There has been considerable press comment about an extraordinary memo produced by former Lord Chancellor, Lord Irvine, concerning the process by which the then Prime Minister, Tony Blair,came to decide upon the plans which led to the establishment of the Supreme Court.   The memo was produced for the House of Lords Select Committee on the Constitution.   Lord Irvine has not spoken out about these events for over six years but was moved to respond by the evidence which the former Cabinet Secretary Lord Turnbull gave to the same Committee in July. 

The circumstances in which government undertook wide ranging constitutional reform in 2003 have always been controversial.  In an oft repeated phrase, Liberal Democrat MP Alan Beith said that the forms “seem to have been worked out on the back of an envelope”.  We have already blogged the fuller, more thoughtful, account of the process by Professor Andrew Le Sueur.

In the memo Lord Irvine states that in June 2003 he heard rumours of the proposed abolition of the role of Lord Chancellor.  He “determined” to see the Prime Minister who, he says “seemed mystified” when he said such a change required consultation with inter alios himself, the judiciary and the Palace and that he was surprised the Prime Minister had “no appreciation” of this.  Subsequently and despite his opposition, Lord Irvine submitted a paper to the Prime Minister proposing that he say on to oversee the changes.  This was rejected by the Cabinet.

The Memo was submitted to the Committee on 26 October 2009.  It was first picked up by Frances Gibb in The Times on 31 October 2009. Joshua Rozenberg commented on the memo in his blog on the same day.  The Mail on Sunday reported the story with undisguised glee under the headline “How furious Derry Irvine lashed out at “incoherent” Blair”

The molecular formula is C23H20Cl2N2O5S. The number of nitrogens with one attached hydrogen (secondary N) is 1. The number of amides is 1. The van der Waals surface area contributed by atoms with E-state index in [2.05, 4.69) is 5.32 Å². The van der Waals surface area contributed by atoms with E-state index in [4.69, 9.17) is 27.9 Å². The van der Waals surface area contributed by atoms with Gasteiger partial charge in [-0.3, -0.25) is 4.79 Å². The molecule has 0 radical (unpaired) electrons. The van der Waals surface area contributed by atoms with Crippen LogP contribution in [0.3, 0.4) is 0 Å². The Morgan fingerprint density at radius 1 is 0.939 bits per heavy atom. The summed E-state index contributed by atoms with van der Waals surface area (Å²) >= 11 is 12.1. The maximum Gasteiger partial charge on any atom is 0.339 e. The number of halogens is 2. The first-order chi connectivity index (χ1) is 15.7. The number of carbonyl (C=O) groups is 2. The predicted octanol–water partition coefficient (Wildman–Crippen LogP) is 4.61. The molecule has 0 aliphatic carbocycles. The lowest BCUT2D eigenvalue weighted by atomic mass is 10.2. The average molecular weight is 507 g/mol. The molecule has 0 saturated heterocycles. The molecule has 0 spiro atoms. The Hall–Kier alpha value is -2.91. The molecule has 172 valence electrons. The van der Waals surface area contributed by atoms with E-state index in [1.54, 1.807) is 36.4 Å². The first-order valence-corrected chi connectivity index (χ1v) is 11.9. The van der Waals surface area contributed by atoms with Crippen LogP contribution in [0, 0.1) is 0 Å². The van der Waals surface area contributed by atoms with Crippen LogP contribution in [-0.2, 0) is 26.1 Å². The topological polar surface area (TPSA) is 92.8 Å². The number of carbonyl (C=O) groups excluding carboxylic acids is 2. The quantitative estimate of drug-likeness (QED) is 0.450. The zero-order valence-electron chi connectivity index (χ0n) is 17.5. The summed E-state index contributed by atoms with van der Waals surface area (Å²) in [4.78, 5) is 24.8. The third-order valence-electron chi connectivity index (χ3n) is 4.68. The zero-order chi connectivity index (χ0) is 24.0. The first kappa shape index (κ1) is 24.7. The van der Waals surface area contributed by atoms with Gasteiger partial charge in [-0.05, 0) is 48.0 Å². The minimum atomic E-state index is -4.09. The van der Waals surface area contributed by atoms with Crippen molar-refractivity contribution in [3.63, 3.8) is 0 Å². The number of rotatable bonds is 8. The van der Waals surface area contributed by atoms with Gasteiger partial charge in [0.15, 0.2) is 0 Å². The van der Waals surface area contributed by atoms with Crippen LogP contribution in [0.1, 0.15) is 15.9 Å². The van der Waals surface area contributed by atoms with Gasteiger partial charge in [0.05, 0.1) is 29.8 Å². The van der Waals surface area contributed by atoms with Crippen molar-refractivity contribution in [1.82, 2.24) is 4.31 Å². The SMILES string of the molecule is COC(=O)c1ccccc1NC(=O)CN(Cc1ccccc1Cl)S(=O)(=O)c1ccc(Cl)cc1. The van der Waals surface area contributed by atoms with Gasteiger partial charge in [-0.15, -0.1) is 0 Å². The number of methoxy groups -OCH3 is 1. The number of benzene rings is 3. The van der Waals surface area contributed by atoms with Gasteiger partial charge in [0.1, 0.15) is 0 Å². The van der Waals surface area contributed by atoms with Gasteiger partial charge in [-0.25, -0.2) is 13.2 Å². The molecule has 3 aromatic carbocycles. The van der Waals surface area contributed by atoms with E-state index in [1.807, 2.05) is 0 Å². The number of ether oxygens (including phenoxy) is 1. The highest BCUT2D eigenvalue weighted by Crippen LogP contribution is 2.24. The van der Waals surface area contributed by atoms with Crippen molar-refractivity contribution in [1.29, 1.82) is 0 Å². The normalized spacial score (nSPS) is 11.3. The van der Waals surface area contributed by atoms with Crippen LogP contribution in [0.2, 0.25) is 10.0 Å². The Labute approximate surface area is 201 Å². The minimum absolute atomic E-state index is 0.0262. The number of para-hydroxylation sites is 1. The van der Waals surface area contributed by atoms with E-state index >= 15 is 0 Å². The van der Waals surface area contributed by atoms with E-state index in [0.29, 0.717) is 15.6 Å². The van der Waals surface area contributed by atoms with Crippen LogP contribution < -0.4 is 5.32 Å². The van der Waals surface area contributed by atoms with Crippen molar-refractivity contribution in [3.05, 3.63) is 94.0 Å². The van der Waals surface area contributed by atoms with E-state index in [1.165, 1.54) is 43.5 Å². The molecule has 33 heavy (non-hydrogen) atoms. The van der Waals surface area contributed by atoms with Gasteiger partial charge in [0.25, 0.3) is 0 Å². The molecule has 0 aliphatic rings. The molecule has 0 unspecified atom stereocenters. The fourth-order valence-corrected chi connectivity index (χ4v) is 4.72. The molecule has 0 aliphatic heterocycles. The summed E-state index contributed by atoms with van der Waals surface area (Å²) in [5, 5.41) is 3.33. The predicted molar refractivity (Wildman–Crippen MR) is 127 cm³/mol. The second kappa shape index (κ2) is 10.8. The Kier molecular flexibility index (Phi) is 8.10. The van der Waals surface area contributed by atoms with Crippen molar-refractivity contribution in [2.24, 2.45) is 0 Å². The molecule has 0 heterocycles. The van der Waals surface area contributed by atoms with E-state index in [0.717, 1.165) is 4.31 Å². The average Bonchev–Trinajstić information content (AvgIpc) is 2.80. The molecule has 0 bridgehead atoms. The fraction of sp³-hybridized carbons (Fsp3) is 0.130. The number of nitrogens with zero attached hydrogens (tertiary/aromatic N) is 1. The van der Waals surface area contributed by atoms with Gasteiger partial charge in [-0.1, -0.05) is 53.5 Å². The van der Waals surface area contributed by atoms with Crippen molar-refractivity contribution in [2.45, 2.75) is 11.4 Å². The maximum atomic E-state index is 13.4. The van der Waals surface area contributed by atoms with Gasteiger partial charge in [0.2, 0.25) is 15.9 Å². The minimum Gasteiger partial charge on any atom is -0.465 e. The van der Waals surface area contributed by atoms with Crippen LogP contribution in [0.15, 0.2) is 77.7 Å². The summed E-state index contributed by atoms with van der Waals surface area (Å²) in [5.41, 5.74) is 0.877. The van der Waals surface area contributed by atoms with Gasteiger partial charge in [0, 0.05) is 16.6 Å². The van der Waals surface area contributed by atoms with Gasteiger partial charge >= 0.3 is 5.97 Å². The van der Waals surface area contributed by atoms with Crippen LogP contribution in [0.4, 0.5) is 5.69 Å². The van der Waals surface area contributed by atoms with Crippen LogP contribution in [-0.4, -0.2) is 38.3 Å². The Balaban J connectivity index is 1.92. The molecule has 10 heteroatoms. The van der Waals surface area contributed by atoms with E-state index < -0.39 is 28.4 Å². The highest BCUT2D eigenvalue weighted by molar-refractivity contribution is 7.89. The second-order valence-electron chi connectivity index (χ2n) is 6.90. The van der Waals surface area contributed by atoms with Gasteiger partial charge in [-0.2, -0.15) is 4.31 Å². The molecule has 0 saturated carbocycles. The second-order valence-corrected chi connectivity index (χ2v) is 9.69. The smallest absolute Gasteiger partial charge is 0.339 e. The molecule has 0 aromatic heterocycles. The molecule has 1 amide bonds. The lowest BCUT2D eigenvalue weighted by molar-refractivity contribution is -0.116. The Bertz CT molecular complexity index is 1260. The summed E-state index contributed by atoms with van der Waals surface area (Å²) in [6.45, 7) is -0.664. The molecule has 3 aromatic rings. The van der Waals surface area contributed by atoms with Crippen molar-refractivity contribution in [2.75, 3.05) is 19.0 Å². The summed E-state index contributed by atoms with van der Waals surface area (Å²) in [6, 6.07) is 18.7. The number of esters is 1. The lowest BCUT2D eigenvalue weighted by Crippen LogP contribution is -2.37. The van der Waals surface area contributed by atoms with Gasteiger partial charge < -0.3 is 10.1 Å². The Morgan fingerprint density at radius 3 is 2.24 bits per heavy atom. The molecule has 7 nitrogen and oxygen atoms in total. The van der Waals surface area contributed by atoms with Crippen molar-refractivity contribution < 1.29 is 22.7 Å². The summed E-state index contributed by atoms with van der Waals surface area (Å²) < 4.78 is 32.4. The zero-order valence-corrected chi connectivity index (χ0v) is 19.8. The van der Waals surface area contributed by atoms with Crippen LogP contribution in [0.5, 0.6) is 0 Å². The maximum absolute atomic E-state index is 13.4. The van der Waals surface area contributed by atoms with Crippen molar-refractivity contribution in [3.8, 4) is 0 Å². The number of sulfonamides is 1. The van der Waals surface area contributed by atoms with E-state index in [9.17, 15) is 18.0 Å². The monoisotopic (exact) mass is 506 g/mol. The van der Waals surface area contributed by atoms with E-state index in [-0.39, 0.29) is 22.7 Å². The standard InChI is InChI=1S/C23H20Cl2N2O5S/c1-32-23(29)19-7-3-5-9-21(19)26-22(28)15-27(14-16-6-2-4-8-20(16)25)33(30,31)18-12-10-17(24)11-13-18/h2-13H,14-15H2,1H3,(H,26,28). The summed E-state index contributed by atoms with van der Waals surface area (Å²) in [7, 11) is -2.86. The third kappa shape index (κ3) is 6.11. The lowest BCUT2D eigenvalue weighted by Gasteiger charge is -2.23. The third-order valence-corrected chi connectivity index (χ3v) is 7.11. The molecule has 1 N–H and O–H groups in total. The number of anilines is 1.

In The Guardian on 1 November 2009, Michael White suggests that Lord Irvine’s account may not be  the whole story, suggesting that Tony Blair’s chief concern was not constitutional reform but rather to make the criminal justice system faster and more efficient.   Although Lord Irvine’s Memo has an authentic and persuasive flavour in relation to the events of the crucial week in June 2003, it does not deal with the background and the build up to this most English of botched reforms.

What seems clear is that the falling out between the Prime Minister and his former pupil master, Head of Chambers and political mentor Lord Irvine had deep roots.  There appears to have been a “turf war” between Lord Irvine and Mr David Blunkett, the then Home Secretary.  In addition, there are “constitutional” arguments about the need for modernisation in which the Lord Williams of Mostyn appears to have played a crucial role – recognised in contemporary press accounts but not mentioned by Lord Irvine (or Professor le Sueur).  Doubtless the popular and politically astute Lord Williams recognised the potential difficulties arising from the Irvine/Blunkett conflicts and saw a way of resolving them which was consistent with a long overdue reform agenda.

Contemporary reports suggested that Geoff Hoon was to be put in place as Minister of Justice,  Lord Irvine says he was told that it was to be Peter Hain.  The lack of constitutional awareness of Tony Blair and his advisers – in particular their failure to realise that unlike an ordinary Secretaryship of State, the Lord Chancellor could not be abolished overnight – led to a hasty last minute revision of plans with Lord Falconer left picking up the pieces.

Lord Irvine’s memo provides a little more insight into this murky and discreditable episode of ill thought out reform.  It will be an important piece in the jigssaw when the full history comes to be written.

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